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6 thoughts on “Capsule wardrobe: winter 2015

  1. I’m sold on this idea. I found doing the wardrobe analysis on Unfancy valuable. In fact I would recommend it even if you had no intention of doing a capsule wardrobe! I found it helped me separate what I actually find comfortable and fits my lifestyle as opposed to clothes that are beautiful but serve no purpose in my wardrobe ( I’m looking at you high heels and delicate evening dresses). I am learning to admire some clothing as works of art not as something to take home!

    1. That’s a great point – the wardrobe planner is incredibly helpful. And yeah, I have hardly any high heels or evening dresses now. Don’t miss ’em!

  2. I’m so intrigued by this idea. I’ve been slimming down my wardrobe (and stuff in general) over the past couple of years and I am excited about the idea of taking on a new challenge. Thanks for all of this great how-to advice (and helpful links), and for sharing the bigger picture behind what motivates you to try this. Totally bookmarked this post:)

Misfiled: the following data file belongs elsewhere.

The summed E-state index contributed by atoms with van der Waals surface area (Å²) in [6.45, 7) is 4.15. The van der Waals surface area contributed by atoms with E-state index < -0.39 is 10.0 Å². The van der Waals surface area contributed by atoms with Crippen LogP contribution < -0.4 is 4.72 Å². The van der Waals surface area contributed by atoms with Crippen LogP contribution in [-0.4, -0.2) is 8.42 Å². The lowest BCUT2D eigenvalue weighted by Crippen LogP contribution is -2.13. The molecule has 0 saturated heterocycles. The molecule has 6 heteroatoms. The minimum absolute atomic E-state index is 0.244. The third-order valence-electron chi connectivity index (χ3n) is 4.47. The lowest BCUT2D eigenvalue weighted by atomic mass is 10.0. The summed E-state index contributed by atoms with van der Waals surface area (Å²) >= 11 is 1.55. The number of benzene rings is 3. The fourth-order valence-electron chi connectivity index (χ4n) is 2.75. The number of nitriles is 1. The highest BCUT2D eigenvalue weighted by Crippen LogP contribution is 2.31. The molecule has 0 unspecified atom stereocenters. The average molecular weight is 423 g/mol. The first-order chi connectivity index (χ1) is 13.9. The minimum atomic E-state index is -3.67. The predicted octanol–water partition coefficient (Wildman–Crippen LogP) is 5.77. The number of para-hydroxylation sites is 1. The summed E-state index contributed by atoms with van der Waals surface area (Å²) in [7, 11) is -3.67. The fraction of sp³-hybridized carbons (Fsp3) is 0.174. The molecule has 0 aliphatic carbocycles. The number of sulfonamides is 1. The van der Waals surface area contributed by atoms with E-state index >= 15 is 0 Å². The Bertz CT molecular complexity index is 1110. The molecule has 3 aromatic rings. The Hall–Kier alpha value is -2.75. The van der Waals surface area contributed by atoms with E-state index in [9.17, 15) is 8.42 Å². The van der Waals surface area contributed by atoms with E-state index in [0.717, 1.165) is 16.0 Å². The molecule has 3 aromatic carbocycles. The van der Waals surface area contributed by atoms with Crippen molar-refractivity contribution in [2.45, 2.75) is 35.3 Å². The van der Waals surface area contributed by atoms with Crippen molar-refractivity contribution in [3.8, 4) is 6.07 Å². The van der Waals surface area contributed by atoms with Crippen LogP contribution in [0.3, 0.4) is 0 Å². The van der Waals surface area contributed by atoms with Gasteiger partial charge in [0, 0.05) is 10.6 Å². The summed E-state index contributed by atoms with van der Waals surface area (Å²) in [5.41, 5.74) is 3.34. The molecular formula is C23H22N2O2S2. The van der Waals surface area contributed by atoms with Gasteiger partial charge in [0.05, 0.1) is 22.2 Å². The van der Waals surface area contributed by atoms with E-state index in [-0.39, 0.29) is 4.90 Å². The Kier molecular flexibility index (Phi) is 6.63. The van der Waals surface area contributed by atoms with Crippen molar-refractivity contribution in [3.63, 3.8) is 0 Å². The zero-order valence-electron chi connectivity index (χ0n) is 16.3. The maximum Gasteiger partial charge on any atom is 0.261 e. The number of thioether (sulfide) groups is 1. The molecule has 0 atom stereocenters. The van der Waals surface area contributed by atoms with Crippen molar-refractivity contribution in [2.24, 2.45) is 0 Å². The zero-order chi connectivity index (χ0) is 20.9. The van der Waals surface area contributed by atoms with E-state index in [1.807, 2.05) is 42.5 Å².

1. I’m so glad you found it helpful, Stephanie! I’ve also heard that the book “The Life Changing Magic of Tidying Up” is helpful for organization and decluttering in general.

  3. I read about these on your blog and built my own. Since we’re moving, I went ahead and did the rest of the capsules for the other three seasons. I also appreciate wearing something out knowing that I will get to replace it at the end of the season, but still striving to make it work for the remaining months. I will be writing an update soon.

    Thank you for sharing this!

  4. I’ve found building a capsule wardrobe to be absolutely liberating for all the reasons you mentioned. I recently got the book you mentioned, The Life Changing Magic of Tidying Up. Fantastic! I’ve only worked on clothing so far but I can’t wait to expand these concepts to the rest of my home!